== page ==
Water Conditioning & Purification Magazine

The More Things Change, the More They Stay the Same (well, sort of)

By David H. Martin

The acceleration of change in marketing has been relentless in the last decade. Water treatment dealers have seen the demise of Yellow Pages as a leading source of business leads. Newspaper ads have shrunk in size and frequency. Time shifting of TV broadcasts has enabled viewers to speed past commercials. And in recent times, we have been told that even customers’ new media habits have shifted. But not so fast!

How customers want to communicate
A new survey by Marketing Sherpa lets us compare customer preferences for communications. In short, 2,057 American adults were asked about their channel preferences: print; TV; email; text messaging; social media. The number of channels you can use to communicate with your customers has expanded and continues to grow. From January 21 to 23, Marketing Sherpa commissioned a survey that asked consumers: “In which of the following ways, if any, would you prefer companies to communicate with you?” The responses (shown in Figure 1) clearly indicated the preferred method of communication was email.

Customers overwhelmingly prefer email
Junk mail didn’t kill email the way most experts expected. Instead, the struggle to stay afloat in an ocean of junk made permission-based emailers much, much stronger. And this was before the rise of the latest threats to email communication: Facebook, Twitter, smartphones and WhatsApp, etc. According to the latest research, however, email marketing could borrow from Mark Twain’s famous quote: “The reports of my death have been greatly exaggerated.” The study revealed that a large majority of US adults—72 percent—prefer communication with companies to happen through email. In many ways, customers prefer traditional versus digital tactics, with email being the main exception. Email was unique among digital channels. In fact, it was the only digital channel to outperform old media standbys: postal mail (preferred by 48 percent), television ads (34 percent) and print media, such as magazines and newspapers (31 percent). For example, only 11 percent of people preferred mobile apps and just seven percent preferred online video ads. Across every demographic, email was the most popular channel. There were, as you would expect, variations on channel preferences among different demographic groups.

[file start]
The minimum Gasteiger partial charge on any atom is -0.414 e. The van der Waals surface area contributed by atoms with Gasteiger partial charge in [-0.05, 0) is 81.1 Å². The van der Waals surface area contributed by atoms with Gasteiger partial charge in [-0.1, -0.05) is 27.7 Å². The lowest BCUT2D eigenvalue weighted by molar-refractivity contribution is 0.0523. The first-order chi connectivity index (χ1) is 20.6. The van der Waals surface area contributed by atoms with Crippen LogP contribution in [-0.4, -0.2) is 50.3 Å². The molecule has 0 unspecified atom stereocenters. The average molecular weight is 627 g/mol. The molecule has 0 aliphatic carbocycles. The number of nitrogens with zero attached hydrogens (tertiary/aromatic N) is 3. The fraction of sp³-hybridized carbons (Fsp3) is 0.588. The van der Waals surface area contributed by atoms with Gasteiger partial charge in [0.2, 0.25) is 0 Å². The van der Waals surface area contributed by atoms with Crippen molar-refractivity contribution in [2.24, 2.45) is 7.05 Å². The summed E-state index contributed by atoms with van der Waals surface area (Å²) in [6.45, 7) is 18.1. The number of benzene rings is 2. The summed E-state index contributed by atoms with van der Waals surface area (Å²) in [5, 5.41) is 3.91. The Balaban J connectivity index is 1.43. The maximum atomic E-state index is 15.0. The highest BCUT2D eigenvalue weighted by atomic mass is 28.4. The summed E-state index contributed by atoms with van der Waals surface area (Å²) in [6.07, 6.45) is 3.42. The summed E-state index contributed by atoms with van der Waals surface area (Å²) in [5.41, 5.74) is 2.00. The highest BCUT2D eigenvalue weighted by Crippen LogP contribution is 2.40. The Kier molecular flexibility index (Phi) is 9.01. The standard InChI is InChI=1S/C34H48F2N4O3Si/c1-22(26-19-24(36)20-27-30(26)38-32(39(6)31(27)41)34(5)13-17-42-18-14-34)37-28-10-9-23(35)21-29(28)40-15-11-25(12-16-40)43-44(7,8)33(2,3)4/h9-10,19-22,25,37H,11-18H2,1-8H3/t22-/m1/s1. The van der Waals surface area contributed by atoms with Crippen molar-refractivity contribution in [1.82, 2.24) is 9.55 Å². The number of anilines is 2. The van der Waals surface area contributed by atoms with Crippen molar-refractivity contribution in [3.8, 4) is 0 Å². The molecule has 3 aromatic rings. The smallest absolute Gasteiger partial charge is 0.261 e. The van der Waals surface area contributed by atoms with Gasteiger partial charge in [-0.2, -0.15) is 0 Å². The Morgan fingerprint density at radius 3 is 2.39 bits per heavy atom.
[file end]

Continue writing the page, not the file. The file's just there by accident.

For example, 64 percent of those 55+ preferred postal mail and 41 percent in that cohort preferred print media, while 38 percent of people ages 18-54 preferred postal mail and 24 percent preferred print media. Across almost every demographic surveyed, however, email was the preferred way to communicate with companies. The only exception was females 65 or older: 64 percent prefer email and 65 percent prefer postal mail. Males aged 35-44 were the biggest fans, with 87 percent preferring email as their favorite channel. The more things change…

Have smartphone users abandoned PCs and laptops?
The answer is: not entirely. It depends on the user’s purpose: checking email? Or researching products before purchase? A new study from Millward Brown Digital reveals that for low-attention tasks, most people prefer smartphones. But the same people prefer a laptop or PC as task-time investment increases. Unsurprisingly, consumer tolerance for tasks on smartphones falls off sharply after a five-minute threshold. Eighty-one percent prefer to complete five-minute tasks via smartphones. That number drops to 43 percent for tasks that take 10-20 minutes. So a customer who researches water treatment dealer websites is likely to prefer searching and printing out pages on a PC. Are PCs and laptops dinosours? Well, not exactly. And the answer depends, in part, on the age of the user. Seventy-one percent of baby boomers still prefer using a PC or laptop for most tasks; 67 percent of GenX users and even 58 percent of Millennials still use PCs or laptops. In other words, younger users are more smartphone-centric, while a majority of consumers across generations still rely on laptops or PCs. The more things change…